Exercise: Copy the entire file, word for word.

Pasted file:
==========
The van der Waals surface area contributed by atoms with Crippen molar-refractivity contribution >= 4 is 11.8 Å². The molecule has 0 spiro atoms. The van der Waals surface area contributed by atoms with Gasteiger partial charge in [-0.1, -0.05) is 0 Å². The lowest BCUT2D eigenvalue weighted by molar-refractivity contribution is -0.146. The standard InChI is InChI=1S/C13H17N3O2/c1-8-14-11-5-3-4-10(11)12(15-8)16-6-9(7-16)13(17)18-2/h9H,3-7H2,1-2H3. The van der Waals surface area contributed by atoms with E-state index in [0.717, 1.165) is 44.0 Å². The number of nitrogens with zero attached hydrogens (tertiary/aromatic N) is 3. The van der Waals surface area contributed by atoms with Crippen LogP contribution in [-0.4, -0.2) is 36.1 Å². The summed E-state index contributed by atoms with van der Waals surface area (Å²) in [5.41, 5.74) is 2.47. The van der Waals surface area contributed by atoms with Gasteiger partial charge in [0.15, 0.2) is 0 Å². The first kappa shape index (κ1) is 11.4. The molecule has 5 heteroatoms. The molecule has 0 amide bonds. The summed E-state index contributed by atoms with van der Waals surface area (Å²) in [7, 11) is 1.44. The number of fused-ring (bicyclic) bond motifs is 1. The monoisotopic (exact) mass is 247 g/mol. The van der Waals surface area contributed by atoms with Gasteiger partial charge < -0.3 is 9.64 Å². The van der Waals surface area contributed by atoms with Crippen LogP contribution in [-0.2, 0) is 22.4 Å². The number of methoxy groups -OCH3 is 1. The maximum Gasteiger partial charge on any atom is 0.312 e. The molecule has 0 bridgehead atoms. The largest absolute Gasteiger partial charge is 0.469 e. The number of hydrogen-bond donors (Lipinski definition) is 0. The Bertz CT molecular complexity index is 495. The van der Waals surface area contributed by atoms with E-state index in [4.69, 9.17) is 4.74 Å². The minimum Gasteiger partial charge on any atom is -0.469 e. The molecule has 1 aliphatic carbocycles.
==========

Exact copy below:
The van der Waals surface area contributed by atoms with Crippen molar-refractivity contribution >= 4 is 11.8 Å². The molecule has 0 spiro atoms. The van der Waals surface area contributed by atoms with Gasteiger partial charge in [-0.1, -0.05) is 0 Å². The lowest BCUT2D eigenvalue weighted by molar-refractivity contribution is -0.146. The standard InChI is InChI=1S/C13H17N3O2/c1-8-14-11-5-3-4-10(11)12(15-8)16-6-9(7-16)13(17)18-2/h9H,3-7H2,1-2H3. The van der Waals surface area contributed by atoms with E-state index in [0.717, 1.165) is 44.0 Å². The number of nitrogens with zero attached hydrogens (tertiary/aromatic N) is 3. The van der Waals surface area contributed by atoms with Crippen LogP contribution in [-0.4, -0.2) is 36.1 Å². The summed E-state index contributed by atoms with van der Waals surface area (Å²) in [5.41, 5.74) is 2.47. The van der Waals surface area contributed by atoms with Gasteiger partial charge in [0.15, 0.2) is 0 Å². The first kappa shape index (κ1) is 11.4. The molecule has 5 heteroatoms. The molecule has 0 amide bonds. The summed E-state index contributed by atoms with van der Waals surface area (Å²) in [7, 11) is 1.44. The number of fused-ring (bicyclic) bond motifs is 1. The monoisotopic (exact) mass is 247 g/mol. The van der Waals surface area contributed by atoms with Gasteiger partial charge < -0.3 is 9.64 Å². The van der Waals surface area contributed by atoms with Crippen LogP contribution in [-0.2, 0) is 22.4 Å². The number of methoxy groups -OCH3 is 1. The maximum Gasteiger partial charge on any atom is 0.312 e. The molecule has 0 bridgehead atoms. The largest absolute Gasteiger partial charge is 0.469 e. The number of hydrogen-bond donors (Lipinski definition) is 0. The Bertz CT molecular complexity index is 495. The van der Waals surface area contributed by atoms with E-state index in [4.69, 9.17) is 4.74 Å². The minimum Gasteiger partial charge on any atom is -0.469 e. The molecule has 1 aliphatic carbocycles.